• Pressure, chest pain, or squeezing chest pain that last for a few minutes or longer
  • Pain in other areas such as arms, shoulders, back, and jaw
  • Increased amount of chest pain
  • Light-headedness or fainting
  • Nausea and vomiting
  • Shortness of breath
  • Sweating
  • Pain the abdomen

It’s critical to seek medical attention immediately with these symptoms.

Risk factors for angina 

Anyone at risk for coronary artery or heart disease is also at risk for angina. Risk factors for these heart conditions include:

  • Anemia
  • High cholesterol levels
  • Smoking or use of tobacco products 
  • Obesity 
  • Diabetes
  • Inactivity
  • Unhealthy diet 
  • Older age
  • Family history of heart disease
  • Other health conditions, such as kidney disease or metabolic syndrome
  • Emotional stress 
  • Medications
  • Drug use
  • Exposure to cold temperatures

Diagnosing angina

Chest pain can indicate a serious condition and require emergency treatment. For less serious episodes of angina, a physical examination will need to be performed to diagnose angina, but the doctor may order other tests to find the source of angina.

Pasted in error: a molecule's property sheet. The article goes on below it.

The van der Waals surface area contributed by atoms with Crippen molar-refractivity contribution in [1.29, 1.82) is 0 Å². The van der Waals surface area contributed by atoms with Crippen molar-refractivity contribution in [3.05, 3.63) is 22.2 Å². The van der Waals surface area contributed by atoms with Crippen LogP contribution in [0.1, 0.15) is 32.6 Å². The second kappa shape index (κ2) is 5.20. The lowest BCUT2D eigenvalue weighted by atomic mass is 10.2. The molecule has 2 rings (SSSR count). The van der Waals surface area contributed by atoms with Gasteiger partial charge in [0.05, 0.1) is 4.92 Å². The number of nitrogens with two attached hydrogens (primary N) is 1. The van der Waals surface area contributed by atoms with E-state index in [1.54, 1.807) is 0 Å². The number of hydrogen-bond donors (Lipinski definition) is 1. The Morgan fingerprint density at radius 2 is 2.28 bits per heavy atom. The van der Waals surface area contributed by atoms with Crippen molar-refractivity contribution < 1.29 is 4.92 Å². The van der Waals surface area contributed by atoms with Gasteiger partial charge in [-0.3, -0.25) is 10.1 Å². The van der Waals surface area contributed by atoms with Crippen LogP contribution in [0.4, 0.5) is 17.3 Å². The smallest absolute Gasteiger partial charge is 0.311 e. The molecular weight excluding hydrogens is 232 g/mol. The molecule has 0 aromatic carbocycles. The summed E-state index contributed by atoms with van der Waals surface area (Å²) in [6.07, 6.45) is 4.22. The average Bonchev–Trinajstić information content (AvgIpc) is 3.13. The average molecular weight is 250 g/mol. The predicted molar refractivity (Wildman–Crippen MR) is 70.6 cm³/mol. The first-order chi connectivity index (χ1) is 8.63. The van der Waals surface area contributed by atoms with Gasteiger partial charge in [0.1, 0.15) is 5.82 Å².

These tests could include:

  • Blood tests
  • Chest X-rays
  • Stress test or nuclear stress test
  • Echocardiogram
  • Electrocardiogram
  • Cardiac magnetic resonance imaging (MRI)
  • Coronary computed tomography angiogram (CTA) 

What is the treatment for angina? 

The treatment for angina includes reducing the pain and pressure along with the severity of the angina. Preventing a heart attack is another goal in treating angina, which means the underlying condition needs to be treated.

Treatment includes:

  • Determining and diagnosing the cause of angina
  • Medications such as beta blockers, calcium channel blockers, nitrates, aspirin, or statins (or others)
  • Lifestyle changes, including a nutritional diet, daily activity, and smoking cessation
  • Surgical procedures, such as opening up blocked arteries